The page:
I think the idea of having one rigid identity and one rigid self is impossible. It’s an impossible idea that breaks people. Anyway, maybe that’s why the subject matter has gotten more serious. How do you define yourself? But I don’t think there’s a ton of jokes in Battle Rattle.
RP: There are, actually, if you know Brandon. Well, if you know Old Brandon. I’ll call him Old Brandon, even though he’s still a part of Current Brandon. The whole “’Cause f**k you”—that’s Old Brandon. That part of you is in there. I personally think of identity as nesting dolls. You’ve got one-year-old Raegen inside of two-year-old Raegen inside of three-year-old Raegen, and you’ve got all these nesting dolls of your identity. That’s my way to comprehend the multiple facets of my own identity.
I acknowledge this new direction in your writing, though, which is why I’m asking you how you’ve changed or grown since BG. You definitely have.
BDJ: I think all writers should, right?
RP: You would hope. I don’t know that they do …
BDJ: Or do something else.
RP: I definitely saw elements of some of your earlier work in there, though, for sure.
BDJ: As long as it’s positive stuff and not just, “Here’s that crap again.”
RP: I guess I would go so far as to call it sardonic. It’s just that biting sarcasm that’s weird because you laugh, but then you realize it’s not really funny, actually.
BDJ: Well, that’s good. I know I’m talking about Catch-22 again, but you have these professors who are like, “Catch-22 is so hilarious!” I’m like, “Obviously, you were never in the military, because had you been … ”
You’d think that in college, professors would understand the nonsense and absurdity of the bureaucracy because it’s the same as it is in the military, minus the potential for death, depending on the job that you’re doing. Not everyone in the military is facing death every day, and I did not while I was in it. Well, it’s hard to say if I was or not. I never felt in danger, but I guess it’s possible I was. But Iraq would’ve had to have had a much better military to have done anything that could’ve impacted me on a physical level, and if that were the case, things would’ve been much worse for us than they are now.
But anyway, Catch-22 to me: not very funny, although it is funny.
RP: “You missed the point if you think it’s funny.”
RP: It’s interesting because you said people in academia should understand bureaucracy, but what they don’t understand is some of the stuff that is in Battle Rattle because it’s a glimpse inside a different reality than most people are exposed to or will ever be exposed to. Now, how close what you’ve portrayed in Battle Rattle is to actual military experience—that part I can’t gauge because I’ve never been in the military—but I think that if you’ve never been, it’s like if you’ve never been an Asian man, you’re not going to really understand what it’s like to be an Asian man. An Asian man can tell you what it’s like to be an Asian man, but there’s a certain threshold beyond which you maybe mentally cannot cross.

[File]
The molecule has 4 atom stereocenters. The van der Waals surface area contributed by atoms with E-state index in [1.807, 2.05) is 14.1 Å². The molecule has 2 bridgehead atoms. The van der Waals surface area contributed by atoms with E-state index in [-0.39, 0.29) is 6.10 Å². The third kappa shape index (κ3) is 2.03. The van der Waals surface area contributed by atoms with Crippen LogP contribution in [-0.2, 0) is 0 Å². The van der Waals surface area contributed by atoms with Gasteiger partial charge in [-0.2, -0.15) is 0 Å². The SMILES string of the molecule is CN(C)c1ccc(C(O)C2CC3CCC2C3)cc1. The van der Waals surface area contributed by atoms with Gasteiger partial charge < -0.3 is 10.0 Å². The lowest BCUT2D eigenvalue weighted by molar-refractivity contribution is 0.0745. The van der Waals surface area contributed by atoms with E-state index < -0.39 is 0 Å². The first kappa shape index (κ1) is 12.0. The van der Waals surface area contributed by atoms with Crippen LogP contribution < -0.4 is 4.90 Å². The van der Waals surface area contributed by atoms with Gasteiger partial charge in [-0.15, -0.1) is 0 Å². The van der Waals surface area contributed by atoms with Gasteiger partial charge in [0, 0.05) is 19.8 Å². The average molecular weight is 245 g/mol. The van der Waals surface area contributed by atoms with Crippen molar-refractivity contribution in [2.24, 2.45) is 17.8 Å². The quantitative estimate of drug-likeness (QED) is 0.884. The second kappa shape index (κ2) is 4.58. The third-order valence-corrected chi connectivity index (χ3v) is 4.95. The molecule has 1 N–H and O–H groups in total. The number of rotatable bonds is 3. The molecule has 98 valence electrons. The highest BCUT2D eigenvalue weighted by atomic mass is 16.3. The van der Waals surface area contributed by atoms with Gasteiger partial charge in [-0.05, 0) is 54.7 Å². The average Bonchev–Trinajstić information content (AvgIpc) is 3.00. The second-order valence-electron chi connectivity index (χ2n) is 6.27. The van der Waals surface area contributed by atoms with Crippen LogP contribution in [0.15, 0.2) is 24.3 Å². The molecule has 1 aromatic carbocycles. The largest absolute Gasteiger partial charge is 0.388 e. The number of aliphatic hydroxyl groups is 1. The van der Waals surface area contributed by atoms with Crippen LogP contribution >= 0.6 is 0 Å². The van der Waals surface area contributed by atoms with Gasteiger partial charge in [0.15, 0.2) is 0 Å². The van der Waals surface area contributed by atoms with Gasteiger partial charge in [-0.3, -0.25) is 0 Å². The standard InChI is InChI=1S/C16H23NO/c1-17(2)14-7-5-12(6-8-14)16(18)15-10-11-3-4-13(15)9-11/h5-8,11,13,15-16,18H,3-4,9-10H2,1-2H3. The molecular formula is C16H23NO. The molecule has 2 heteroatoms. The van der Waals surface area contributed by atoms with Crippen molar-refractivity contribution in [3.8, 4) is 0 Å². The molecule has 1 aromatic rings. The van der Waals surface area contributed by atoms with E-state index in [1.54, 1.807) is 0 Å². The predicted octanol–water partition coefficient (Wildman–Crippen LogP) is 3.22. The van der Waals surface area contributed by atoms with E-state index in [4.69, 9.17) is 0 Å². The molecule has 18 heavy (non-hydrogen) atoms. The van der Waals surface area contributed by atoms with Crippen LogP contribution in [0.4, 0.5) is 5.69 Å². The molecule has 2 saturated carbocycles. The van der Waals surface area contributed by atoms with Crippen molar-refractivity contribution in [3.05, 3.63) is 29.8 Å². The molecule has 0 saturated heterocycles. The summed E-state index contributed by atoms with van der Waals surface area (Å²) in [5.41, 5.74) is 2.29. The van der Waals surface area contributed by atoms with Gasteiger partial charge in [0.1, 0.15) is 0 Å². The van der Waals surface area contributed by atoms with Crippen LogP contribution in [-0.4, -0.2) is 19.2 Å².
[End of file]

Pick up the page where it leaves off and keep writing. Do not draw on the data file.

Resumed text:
BDJ: Sure. Anyone’s capable of understanding what it’s like to be “other,” but no one understands what it’s like to be othered as the specific individual who is being othered. Certainly, for me as a veteran in grad school, it wasn’t that bad at BG. That was a pretty smooth transition, and everyone seemed normal.
RP: Thanks, Brandon.
BDJ: What I mean by normal is, everyone was part of the same community. But when I went to Western and started to be in classes that were lit crit and gender studies, I’d walk into a room, and you’d do those introductions, and I didn’t want to tell people I was in the military because then, “Oh, OK, here’s the 6’2”, 200-pound white guy who’s straight and was in the military, so obviously, everything he says is going to be wrong. We don’t want to hear his opinion.”
RP: Well, Brandon, everything you say IS wrong, but it’s not because you’re white or male. It’s because Jesus says you’re wrong.
BDJ: Oh, because Jesus said so.
RP: Because Jesus.
BDJ: Oh, Jesus.
RP: So when you go back to do final revisions on the bigger novel from which Battle Rattle was drawn, I think some of the jokes could now be “Because Jesus” versus “Because f**k you.” That’s just a little editorial tip based on your recent conversion-in-progress.
BDJ: It’s funny that you mention this because actually, there is a component that I was working in where Vezchek potentially has religion play a bigger role, like he tries to find something to use as a way to get past all this stuff, but I don’t know. I don’t know how much of a benefit overall to the book that would end up being. But we’ll see.
RP: Speaking of writerly advice that you should not take, which my suggestion was because it was just a joke …
BDJ: Oh, I’m taking it anyway.
RP: “I’m taking it anyway because Jesus. It’s going in. It’s in.”